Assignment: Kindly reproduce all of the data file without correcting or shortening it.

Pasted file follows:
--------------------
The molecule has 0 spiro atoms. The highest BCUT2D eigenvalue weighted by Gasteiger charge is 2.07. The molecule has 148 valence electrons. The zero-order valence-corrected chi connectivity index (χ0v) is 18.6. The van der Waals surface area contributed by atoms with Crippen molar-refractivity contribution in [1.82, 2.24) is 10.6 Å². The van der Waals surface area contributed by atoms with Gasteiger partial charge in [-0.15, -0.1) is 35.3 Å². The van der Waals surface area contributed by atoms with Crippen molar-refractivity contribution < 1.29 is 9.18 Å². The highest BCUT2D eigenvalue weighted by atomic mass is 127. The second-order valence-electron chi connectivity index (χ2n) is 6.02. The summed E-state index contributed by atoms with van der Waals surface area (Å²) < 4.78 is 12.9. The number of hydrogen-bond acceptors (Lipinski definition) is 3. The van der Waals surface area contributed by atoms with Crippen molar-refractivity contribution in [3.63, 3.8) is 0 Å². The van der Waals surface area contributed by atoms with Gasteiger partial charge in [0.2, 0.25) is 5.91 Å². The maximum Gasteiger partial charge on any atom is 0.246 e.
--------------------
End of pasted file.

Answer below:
The molecule has 0 spiro atoms. The highest BCUT2D eigenvalue weighted by Gasteiger charge is 2.07. The molecule has 148 valence electrons. The zero-order valence-corrected chi connectivity index (χ0v) is 18.6. The van der Waals surface area contributed by atoms with Crippen molar-refractivity contribution in [1.82, 2.24) is 10.6 Å². The van der Waals surface area contributed by atoms with Gasteiger partial charge in [-0.15, -0.1) is 35.3 Å². The van der Waals surface area contributed by atoms with Crippen molar-refractivity contribution < 1.29 is 9.18 Å². The highest BCUT2D eigenvalue weighted by atomic mass is 127. The second-order valence-electron chi connectivity index (χ2n) is 6.02. The summed E-state index contributed by atoms with van der Waals surface area (Å²) < 4.78 is 12.9. The number of hydrogen-bond acceptors (Lipinski definition) is 3. The van der Waals surface area contributed by atoms with Crippen molar-refractivity contribution in [3.63, 3.8) is 0 Å². The van der Waals surface area contributed by atoms with Gasteiger partial charge in [0.2, 0.25) is 5.91 Å². The maximum Gasteiger partial charge on any atom is 0.246 e.